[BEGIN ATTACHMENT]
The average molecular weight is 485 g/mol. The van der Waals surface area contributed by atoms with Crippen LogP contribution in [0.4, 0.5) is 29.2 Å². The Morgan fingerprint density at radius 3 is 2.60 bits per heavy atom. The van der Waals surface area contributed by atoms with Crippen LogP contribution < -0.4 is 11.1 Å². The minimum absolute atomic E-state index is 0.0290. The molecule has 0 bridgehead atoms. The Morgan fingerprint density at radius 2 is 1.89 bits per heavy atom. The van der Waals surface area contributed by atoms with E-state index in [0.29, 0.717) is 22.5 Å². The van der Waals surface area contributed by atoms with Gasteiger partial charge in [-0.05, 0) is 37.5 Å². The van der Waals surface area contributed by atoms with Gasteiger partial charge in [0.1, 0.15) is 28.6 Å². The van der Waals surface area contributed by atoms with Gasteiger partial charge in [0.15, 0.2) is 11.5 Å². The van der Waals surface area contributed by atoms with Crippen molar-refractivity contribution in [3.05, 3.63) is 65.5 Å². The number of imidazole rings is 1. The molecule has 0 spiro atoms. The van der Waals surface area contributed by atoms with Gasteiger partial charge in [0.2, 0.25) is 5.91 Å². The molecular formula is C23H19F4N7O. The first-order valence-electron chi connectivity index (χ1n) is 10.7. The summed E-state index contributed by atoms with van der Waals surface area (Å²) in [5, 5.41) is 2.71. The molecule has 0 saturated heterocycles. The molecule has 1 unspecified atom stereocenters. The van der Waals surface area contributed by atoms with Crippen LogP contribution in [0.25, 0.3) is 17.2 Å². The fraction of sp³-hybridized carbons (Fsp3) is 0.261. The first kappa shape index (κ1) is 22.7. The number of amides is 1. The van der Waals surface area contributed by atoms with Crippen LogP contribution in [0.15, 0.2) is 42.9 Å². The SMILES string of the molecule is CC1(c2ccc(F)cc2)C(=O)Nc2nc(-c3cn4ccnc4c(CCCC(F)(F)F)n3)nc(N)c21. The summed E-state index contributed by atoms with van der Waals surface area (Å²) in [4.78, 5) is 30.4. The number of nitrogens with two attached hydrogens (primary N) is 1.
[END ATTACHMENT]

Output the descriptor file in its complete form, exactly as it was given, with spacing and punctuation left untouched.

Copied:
The average molecular weight is 485 g/mol. The van der Waals surface area contributed by atoms with Crippen LogP contribution in [0.4, 0.5) is 29.2 Å². The Morgan fingerprint density at radius 3 is 2.60 bits per heavy atom. The van der Waals surface area contributed by atoms with Crippen LogP contribution < -0.4 is 11.1 Å². The minimum absolute atomic E-state index is 0.0290. The molecule has 0 bridgehead atoms. The Morgan fingerprint density at radius 2 is 1.89 bits per heavy atom. The van der Waals surface area contributed by atoms with E-state index in [0.29, 0.717) is 22.5 Å². The van der Waals surface area contributed by atoms with Gasteiger partial charge in [-0.05, 0) is 37.5 Å². The van der Waals surface area contributed by atoms with Gasteiger partial charge in [0.1, 0.15) is 28.6 Å². The van der Waals surface area contributed by atoms with Gasteiger partial charge in [0.15, 0.2) is 11.5 Å². The van der Waals surface area contributed by atoms with Crippen molar-refractivity contribution in [3.05, 3.63) is 65.5 Å². The number of imidazole rings is 1. The molecule has 0 spiro atoms. The van der Waals surface area contributed by atoms with Gasteiger partial charge in [0.2, 0.25) is 5.91 Å². The molecular formula is C23H19F4N7O. The first-order valence-electron chi connectivity index (χ1n) is 10.7. The summed E-state index contributed by atoms with van der Waals surface area (Å²) in [5, 5.41) is 2.71. The molecule has 0 saturated heterocycles. The molecule has 1 unspecified atom stereocenters. The van der Waals surface area contributed by atoms with Crippen LogP contribution in [0.25, 0.3) is 17.2 Å². The fraction of sp³-hybridized carbons (Fsp3) is 0.261. The first kappa shape index (κ1) is 22.7. The number of amides is 1. The van der Waals surface area contributed by atoms with Crippen LogP contribution in [0.15, 0.2) is 42.9 Å². The SMILES string of the molecule is CC1(c2ccc(F)cc2)C(=O)Nc2nc(-c3cn4ccnc4c(CCCC(F)(F)F)n3)nc(N)c21. The summed E-state index contributed by atoms with van der Waals surface area (Å²) in [4.78, 5) is 30.4. The number of nitrogens with two attached hydrogens (primary N) is 1.